Archive for August, 2011

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Books you could never not own!

August 8, 2011

I have been sorting through my bookshelves recently, trying to trim down the number of books that I own. Mostly because the number of books I own was dramatically more than the number of shelves that I own and the floor was beginning to get a bit cluttered.

Mostly I was removing books that I knew I would never read again but while I was doing this I realised that there was a small selection of books that I would always have a copy of on my bookshelves, no matter how small they get.

The first of these is ‘On the Beach’ by Nevil Shute. It is the story of a post atomic society, dying from nuclear radiation. I read as a teenager and haven’t read it again since. It was the first book that I read that made me cry, and I always mean to re-read it, but I can still remember too much about the story to read it again. I think the reason I keep it is to remind myself that books can be moving as well as entertaining.

The second is ‘Lord of the Rings’ by J.R.R Tolkien. This is my most well travelled book. If I am going somewhere for a couple of weeks and I only have space for one book, it is always this one. Mostly because I always find something new in the language or descriptions or story that I didn’t pay attention to last time I read it. It is one of those books that I can dip in and out of and feel like I am catching up with old familiar friends.

The third is the complete Sherlock Holmes stories by Sir Arthur Conan Doyle, although strictly speaking it isn’t one book, more of a collection of books and I have two different versions of the stories. One is the Annotated Sherlock Holmes – large hardback books, full of footnotes and annotations, beautifully illustrated throughout. They are lovely to read for the background information, but I do find it distracts me away from the story slightly (and they are slightly too large to carry around anywhere). So for reading the actual stories I have a smaller paperback version which doesn’t look as good but at least will fit in my handbag. Again these are books I dip in and out of when I feel like it. Again it is that feeling of catching up with friends when I read them. Often I can remember what is going to happen – but it is the journey that is important.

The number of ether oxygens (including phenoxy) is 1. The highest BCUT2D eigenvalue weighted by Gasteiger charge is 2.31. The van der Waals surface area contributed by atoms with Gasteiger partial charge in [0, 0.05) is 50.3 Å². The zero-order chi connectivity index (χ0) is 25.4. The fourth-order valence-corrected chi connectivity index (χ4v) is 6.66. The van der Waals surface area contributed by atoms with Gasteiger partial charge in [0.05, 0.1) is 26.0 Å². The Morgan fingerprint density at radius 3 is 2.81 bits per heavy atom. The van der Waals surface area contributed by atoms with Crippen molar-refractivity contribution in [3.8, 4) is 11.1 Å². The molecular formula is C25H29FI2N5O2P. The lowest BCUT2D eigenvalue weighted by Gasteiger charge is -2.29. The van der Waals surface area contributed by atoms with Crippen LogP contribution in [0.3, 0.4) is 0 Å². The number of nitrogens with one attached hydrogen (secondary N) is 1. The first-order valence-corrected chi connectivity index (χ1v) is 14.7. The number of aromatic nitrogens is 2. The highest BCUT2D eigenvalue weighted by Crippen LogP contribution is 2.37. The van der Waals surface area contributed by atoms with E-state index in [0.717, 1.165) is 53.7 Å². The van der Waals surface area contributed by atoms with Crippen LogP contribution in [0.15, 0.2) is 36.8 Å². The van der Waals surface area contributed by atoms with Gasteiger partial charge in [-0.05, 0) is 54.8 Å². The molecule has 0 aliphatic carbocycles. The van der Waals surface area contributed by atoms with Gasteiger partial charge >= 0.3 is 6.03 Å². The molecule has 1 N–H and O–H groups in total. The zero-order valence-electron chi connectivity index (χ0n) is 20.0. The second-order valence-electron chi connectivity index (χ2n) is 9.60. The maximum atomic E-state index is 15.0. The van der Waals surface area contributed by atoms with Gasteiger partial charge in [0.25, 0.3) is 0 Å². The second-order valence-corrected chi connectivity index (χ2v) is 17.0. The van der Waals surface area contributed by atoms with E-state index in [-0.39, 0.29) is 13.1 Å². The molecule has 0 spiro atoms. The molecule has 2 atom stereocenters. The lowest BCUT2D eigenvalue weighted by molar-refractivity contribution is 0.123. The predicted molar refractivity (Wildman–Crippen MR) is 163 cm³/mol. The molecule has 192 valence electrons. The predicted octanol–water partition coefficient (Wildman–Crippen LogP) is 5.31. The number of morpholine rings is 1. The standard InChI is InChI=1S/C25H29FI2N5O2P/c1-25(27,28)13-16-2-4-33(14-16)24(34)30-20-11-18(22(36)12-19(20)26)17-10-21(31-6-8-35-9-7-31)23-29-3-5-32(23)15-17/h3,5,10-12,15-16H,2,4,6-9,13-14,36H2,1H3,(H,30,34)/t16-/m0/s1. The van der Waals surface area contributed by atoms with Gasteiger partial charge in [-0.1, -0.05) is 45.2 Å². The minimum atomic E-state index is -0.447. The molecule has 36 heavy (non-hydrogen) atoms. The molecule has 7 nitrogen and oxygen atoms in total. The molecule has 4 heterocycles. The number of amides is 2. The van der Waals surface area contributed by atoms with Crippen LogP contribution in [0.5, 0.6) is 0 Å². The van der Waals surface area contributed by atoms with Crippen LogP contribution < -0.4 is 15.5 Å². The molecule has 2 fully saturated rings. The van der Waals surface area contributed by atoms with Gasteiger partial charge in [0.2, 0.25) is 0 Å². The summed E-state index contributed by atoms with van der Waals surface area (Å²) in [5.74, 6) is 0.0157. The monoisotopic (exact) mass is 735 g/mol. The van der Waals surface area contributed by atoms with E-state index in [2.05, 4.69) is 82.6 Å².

There are a lot more books that I own that I wouldn’t want to get rid of, but these are three of the books that have stuck on my shelves since I was a teenager and I would never part with them.

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Thinking about Character Names

August 4, 2011

I’ve been rereading my story which was published last week (and isn’t that a wonderful thing to be able to say!). In it there are two main characters – Arthur, and his granddaughter, Eleanor. Only in my version Eleanor was called Ellie.

It is a small change and does not affect the the plot in anyway but I think it is an interesting change and I had to think about why they made the change and what the effect of it is on the story. The story is written from the point of view of the Grandfather, Arthur and by using a more formal name for his granddaughter shows his more formal way of thinking.

I have to admit I do have trouble coming up with names for characters – there are some good site for this from baby name sites like http://www.babynames.co.uk/, sites that allow you to find out the meaning of your surname like http://surnames.behindthename.com/, which is useful as it also give the country of origin for some of the surnames  to the slightly more fun http://www.seventhsanctum.com/index-name.php which lets you generate random character names for everything from a general name to a dark elf name.

But despite all this I still sometimes get it wrong. There are a few useful hints I have picked up over time.

  • Don’t have all your names sounding or looking the same, for example having characters called Sally and Sully could lead to confusion in your reader.
  • Don’t make them exotic unless that is the type of character you are going for and it is appropriate for the genre you are writing in. Ralbatariel might sound interesting but as a writer it is tricky to spell correctly and as a reader I wouldn’t know how to pronounce it.
  • Make sure the name is appropriate for the time period that your story is set. Names go in and out of fashion just as much as clothes.
  • All names have meaning – some more obvious than others. Think about how the name reflects the character or is in opposition to it.
  • Choose a name that you are happy to type lots and lots of times, especially if it is a long story.

When choosing names you also have to consider how the other characters would address that person. Do they need a nickname, and if so would everyone use it. This is what I got wrong with Ellie in my story. Her grandfather was not the type of character to use a nickname so by changing it to Eleanor it better reveals his old fashioned character.